Description: Published in 1719, Defoe’s tale of a man stranded on a desert island continues to inspire writers.  To (sadly?) quote Wikipedia: “Although inspired by a real life event, it was the first notable work of literature where the story was independent of mythology, history, legends, or previous literature.”

1913-14 Price: $0.25    2011 Price:  $0.01

Availability Online: Yes.

A full version is available through Haithi Trust Digital Library here: Robinson Crusoe.  A full text is also available through Project Gutenberg.

5. Gulliver’s Travels – Jonathan Swift

Description: Swift’s penchant for satire permeates this 1726 fiction.  Gulliver’s Travels is more than one man’s outrageous journey.  It is also Swift’s critique of English society, and literature including Defoe’s depiction of individual capability in Robinson Crusoe.

1913-14 Price: $0.25    2011 Price: $0.01

Availability Online: Yes.

A full Version available through Google Books:  Gulliver’s Travels.  A full text also available through the Internet Archive.

6. Magner’s Standard Horse and Stock Book 

Magner's Standard Horse and Stock Book 1893Description: (From Eaton’s) “A 1200 page book with 1765 illustrations on the symptoms, diseases and treatment of animals.  Explains how to control, break or train vicious horses.  Full description of various breeds of cattle sheep, hogs, etc.  Useful information on feeding.  Deals with poultry, dogs, bees, insects, grafting and much other useful information.  Weight 48 ounces.”

1913-14 Price: $1.50       2011 Price:  $6.50 – $14.00

Availability Online:  Surprisingly….yes!

A full text and illustrations viewable through the Internet Archive- Horse and Stock Book.  Full text with illustrations also available through the Haithi Trust Digital Library.  (This last find really surprised me.  As it will surprise your parents when you get it for them for Christmas).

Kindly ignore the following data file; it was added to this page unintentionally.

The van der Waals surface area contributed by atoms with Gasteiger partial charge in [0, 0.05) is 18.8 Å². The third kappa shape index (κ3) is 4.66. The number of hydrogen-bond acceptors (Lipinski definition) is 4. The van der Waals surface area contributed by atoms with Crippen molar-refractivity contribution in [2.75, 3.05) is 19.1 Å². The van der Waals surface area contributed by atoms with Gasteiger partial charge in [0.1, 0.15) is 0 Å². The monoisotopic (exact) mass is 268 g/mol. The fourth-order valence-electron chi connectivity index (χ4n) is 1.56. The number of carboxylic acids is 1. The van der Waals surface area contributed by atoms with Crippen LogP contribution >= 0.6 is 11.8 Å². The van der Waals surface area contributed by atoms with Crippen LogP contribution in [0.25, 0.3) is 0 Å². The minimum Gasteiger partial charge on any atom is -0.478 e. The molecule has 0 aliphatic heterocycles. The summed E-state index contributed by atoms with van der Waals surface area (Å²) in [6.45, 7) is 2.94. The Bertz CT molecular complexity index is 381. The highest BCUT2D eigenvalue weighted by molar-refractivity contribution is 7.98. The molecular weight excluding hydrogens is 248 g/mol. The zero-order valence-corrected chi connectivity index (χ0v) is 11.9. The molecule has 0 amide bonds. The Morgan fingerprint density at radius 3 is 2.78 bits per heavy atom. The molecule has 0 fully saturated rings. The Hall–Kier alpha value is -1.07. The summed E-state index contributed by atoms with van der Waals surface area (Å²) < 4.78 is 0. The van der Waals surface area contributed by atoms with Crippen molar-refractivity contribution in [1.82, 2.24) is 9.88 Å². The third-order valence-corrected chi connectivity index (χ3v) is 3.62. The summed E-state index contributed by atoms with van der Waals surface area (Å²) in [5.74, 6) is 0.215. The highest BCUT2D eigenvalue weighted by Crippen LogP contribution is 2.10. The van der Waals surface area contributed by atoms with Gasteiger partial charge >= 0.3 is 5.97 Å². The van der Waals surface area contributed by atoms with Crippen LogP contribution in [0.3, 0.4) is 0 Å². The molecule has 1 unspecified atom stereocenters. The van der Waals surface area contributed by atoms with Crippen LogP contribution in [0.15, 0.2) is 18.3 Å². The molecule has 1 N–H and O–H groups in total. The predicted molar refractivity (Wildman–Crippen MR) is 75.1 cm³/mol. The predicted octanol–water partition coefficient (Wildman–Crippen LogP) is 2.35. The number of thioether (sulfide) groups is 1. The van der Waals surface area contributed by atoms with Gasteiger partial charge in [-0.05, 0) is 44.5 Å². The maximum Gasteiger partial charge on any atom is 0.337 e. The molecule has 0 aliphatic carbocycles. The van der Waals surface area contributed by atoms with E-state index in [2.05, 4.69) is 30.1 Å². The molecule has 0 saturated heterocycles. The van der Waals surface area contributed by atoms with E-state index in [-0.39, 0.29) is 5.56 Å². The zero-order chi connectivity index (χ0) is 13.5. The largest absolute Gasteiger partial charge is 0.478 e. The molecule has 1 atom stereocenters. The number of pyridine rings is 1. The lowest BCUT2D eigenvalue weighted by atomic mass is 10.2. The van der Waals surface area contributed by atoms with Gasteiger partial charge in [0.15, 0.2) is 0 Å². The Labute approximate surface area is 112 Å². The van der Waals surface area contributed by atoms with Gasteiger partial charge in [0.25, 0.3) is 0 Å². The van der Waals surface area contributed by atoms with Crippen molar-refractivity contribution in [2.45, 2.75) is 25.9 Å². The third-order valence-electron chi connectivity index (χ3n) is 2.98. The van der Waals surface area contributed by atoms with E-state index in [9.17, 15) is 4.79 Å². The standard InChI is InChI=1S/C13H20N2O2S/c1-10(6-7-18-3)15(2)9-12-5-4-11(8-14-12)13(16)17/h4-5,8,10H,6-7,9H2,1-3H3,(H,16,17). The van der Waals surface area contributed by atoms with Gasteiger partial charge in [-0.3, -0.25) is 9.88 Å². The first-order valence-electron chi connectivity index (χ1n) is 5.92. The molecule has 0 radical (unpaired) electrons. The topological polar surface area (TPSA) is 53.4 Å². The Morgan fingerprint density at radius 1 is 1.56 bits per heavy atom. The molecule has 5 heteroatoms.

Christmas Shopping and Online Searching

Reading through the old Eaton’s Catalogue and locating online versions came with some surprises.  The fact that an entire scanned version of Magner’s Horse and Stock book exists online is shocking.  I imagine the time spent creating that work and today it is only click away from being available for perusal.  However, this is good news should anyone happen to come across a “vicious horse” on their way to school.  Aside from Magner’s Horse Lessons, each book on the list above is on my shelf at home, and is something I bought from a book store, both used and new.  Although I appreciate that these works are available to anyone with an internet connection, nothing can replace a mug of tea, a recliner and a good book.

So, in this spirit, let this list inspire you to pick up a book for a friend this Christmas.  If you noticed, all of these books can be purchased for under $5.00 from Amazon.  And if that is still too steep, you now know that all of these books are free, online.  If you need too, take a piece of paper, write down the url to some of these free books, wrap it up in a box, and put that under the tree.  But don’t be surprised if you get the same gift next year.

*Throughout this list, I indicate the price of books in terms of a 1913 currency.  Most books fall within the range of a dime to a dollar, and the most expensive set in the Catalogue contains the collected works of Dickens, cloth bound and gilt tops, for $10.00.  In order to get my head around what this cost in today’s currency, I found an online inflation calculator and discovered that $0.10 = $2.29, $1.00 = $22.87 and $10.00 = $228.71 in 1913.  (Although this is US currency, it provides a good indication of costs in Canada).  This is interesting, when one considers that Frank Baum’s “The Wonderful Wizard of Oz” was selling for $1.00 still in 1913, when most books, classics and new fiction, were half or a quarter the price.

Leave a Reply

Fill in your details below or click an icon to log in:

WordPress.com Logo

You are commenting using your WordPress.com account. Log Out / Change )

Twitter picture

You are commenting using your Twitter account. Log Out / Change )

Facebook photo

You are commenting using your Facebook account. Log Out / Change )

Google+ photo

You are commenting using your Google+ account. Log Out / Change )

Connecting to %s